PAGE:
Aside from the registration and pricing mix up, the maintenance of the course was found wanting…the buggy tracks were horribly patched up. That, compounded with a buggy that does not have auto-brakes, nearly conspired to fling me out a few times from the rattling buggy. I know, I shouldn’t be driving so fast…but a buggy without limits? Wow, how often does that occur? There was also no Marshal to be found, when I found myself growing perceptibly older behind 3 elderly gentlemen who took so long with their game, I was ready to load a pistol into my mouth, if I could find one in the bottom of Port Dickson, since this is where our Police Force usually drop their guns.

So anyways, behind these three elderly molasses, I had no recourse to speed up and they refused to let me through, so I just waited and waited and waited…and weirdly started playing better.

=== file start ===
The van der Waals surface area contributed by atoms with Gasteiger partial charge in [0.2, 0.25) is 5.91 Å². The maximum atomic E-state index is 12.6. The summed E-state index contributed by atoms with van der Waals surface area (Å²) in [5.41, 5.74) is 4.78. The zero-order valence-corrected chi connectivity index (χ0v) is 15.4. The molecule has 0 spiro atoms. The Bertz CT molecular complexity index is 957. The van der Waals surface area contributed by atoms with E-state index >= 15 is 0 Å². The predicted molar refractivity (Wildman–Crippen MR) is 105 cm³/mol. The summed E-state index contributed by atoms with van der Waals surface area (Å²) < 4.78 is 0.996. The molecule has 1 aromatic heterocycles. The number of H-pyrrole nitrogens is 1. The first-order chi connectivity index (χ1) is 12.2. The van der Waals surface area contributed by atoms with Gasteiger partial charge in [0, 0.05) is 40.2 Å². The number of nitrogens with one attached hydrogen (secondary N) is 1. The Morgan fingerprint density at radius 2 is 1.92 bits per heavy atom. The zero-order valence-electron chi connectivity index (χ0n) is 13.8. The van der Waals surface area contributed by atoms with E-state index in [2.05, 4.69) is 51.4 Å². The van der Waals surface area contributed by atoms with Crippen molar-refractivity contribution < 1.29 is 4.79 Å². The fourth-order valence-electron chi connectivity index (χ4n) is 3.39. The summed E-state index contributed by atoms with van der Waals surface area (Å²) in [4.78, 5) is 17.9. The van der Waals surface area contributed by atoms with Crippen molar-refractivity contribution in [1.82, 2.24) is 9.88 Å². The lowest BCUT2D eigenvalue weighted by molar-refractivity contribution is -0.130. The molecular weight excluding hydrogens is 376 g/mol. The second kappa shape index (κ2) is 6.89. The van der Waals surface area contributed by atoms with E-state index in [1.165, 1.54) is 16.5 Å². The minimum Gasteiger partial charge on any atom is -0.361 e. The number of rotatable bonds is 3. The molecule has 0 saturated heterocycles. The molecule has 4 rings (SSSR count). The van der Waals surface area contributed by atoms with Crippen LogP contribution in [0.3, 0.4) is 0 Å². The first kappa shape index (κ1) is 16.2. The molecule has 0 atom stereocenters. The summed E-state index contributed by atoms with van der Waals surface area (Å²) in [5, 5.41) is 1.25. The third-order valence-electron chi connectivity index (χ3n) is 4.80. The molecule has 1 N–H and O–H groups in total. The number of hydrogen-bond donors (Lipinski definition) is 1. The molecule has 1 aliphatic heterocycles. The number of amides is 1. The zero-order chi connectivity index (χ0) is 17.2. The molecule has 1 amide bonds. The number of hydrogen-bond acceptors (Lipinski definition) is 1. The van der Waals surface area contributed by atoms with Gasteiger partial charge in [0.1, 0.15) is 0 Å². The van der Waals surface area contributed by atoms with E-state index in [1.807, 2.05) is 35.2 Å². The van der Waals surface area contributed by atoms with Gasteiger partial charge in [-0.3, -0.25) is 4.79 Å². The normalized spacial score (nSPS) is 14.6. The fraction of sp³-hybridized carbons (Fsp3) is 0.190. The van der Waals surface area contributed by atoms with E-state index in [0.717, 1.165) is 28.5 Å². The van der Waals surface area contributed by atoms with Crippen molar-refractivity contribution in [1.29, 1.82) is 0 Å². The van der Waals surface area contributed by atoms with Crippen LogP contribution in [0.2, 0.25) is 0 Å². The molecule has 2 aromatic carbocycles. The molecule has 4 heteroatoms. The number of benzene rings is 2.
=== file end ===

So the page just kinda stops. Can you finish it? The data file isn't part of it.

Fairways (2/5)

The fairways were surprisingly sturdy, even after the rain and so I originally put in 3/5. However, as I made the turn to the back nine, there were simply too many bald spots to overlook and although much better than I originally anticipated, the cow-grass fairway was well maintained, and even had tufts of Bermuda around. At least that’s what I think. I’m not a grass expert or a cow. In anycase, the front nine maintenance was fine, but the back nine just had too much hacked up areas to pass for a good fairway. Possibly due to the rain, and the fact that the back nine probably is easier for the walking customers to play on (it plays relatively flatter than the front), probably these were the reasons why the wear and tear on the back nine seems a little more pronounced.

Greens (3/5)